One of my goals this year is to share my process even more and give people a better idea of my process and how I put a piece together. Anyone who makes anything is in a constant process of learning and it helps to share with each other how to do things. I did go to art school (yay MassArt!) which I think really helped me focus and immerse myself in making art for four years- I wish I could do that again! But you don't have to go to art school to make art or be an artist. Sometimes I miss the critiques and peer review that art school provides.
In general though, I have always learned a lot just by looking at art and I don't mean a quick glance in a book, online, or in a museum. Those are all great resources but by looking I mean studying a piece I admire- staring it down and taking in all the little nuances that make it what you see before you. I've also learned a lot by experimenting and watching others make things. In the spirit of all that, I give you my first full process post. This is a sort of step by step of my latest painting and how I got from point A to B. I hope you like it!
I usually paint on canvas or wood panels- in this case I used a wood panel. I start with prepping the surface- sanding, laying layers of gesso, and laying down layers of collage. Once the surface is completely dry I draw in the composition with a pencil.
The next part is to start the underpainting. I always do an underpainting - usually with a single color to start and then build layers from there. I use acrylic paint and the way I paint, the layers are really important to build up.
As I work on the underpainting, I block in some color after a while- this is kind of the ugly stage and keeps getting more ugly until the layer build up enough to start looking good again.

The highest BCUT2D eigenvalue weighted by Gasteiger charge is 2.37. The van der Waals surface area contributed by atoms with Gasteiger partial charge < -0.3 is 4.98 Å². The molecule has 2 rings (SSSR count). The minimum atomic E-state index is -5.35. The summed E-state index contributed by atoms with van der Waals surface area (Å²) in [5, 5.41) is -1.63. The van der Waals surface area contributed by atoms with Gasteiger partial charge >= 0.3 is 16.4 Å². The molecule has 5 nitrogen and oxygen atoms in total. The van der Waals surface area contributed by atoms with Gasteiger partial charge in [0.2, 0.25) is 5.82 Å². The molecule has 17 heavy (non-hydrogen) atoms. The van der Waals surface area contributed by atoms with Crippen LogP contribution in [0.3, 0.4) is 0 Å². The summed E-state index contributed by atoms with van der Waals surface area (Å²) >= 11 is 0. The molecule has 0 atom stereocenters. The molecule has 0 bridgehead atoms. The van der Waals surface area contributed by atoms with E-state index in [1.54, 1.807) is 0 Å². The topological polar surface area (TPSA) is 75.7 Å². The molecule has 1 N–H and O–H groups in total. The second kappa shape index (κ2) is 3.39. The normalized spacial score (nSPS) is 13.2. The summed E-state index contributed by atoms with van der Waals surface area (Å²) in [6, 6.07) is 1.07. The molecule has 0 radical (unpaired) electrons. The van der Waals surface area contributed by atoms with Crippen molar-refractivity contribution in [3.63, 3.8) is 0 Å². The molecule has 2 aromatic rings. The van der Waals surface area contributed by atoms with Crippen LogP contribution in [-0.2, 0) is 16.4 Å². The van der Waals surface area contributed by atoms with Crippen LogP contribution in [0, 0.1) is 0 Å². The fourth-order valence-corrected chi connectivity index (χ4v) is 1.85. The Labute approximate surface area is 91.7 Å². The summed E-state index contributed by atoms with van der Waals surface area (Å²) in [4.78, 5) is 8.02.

Next, I start to focus on some of the details, I don't like to wait too long because I know these will need layers too and if I fear part of the piece- that's the part I want to tackle next. There is always at least one point in creating a new work where I sincerely think it may not work out and each time I push through and fight and discover that it does work out- and the world has not ended. I always learn something as I go through that as well.
At this point I keep adding layers and building the piece up. I go back and forth between detail work and the larger chunks. I try to move around the canvas- working all of it up together as much as I can so that there won't be any piece that stands out as not belonging. If I focus too much on one section and don't step back and work the whole piece- I could be off with colors, drawing, or any element that connects the elements together that make up the whole painting.
Here is a detail of the buffalo closer up. To get the hair to look soft, it was building many layers of various colors up and using a couple of different brushes (some larger) to apply the different sections of paint. For really fine details I use a very small brush- I think it's a 0/3. I also made sure to get the background right before delving into the buffalo- since he's in front and I wanted him to be soft- it was important to get that background looking the way I wanted and then parts of the buffalo- particularly the edges with paint over the background.
Here is the finished piece- it really is a matter of patient layering, letting layers dry, layering more, adding details, looking close and stepping back now and then. Often when I think I'm done or close to done, I'll stop for the night and sleep on it and then look at it the next day. Many times that break away from the painting (and I will do everything to avoid looking at it for several hours) you come back with a little bit of a refreshed eye and can catch things I might have missed or something that still needs some problem solving.
I hope this gives some insight into how I paint. There are many ways to paint- especially with acrylics- the best advice I can give is to play, watch some tutorials or get some books on technique and you'll be surprised how much you learn. Even after many years- I feel like there is always more for me to learn and try.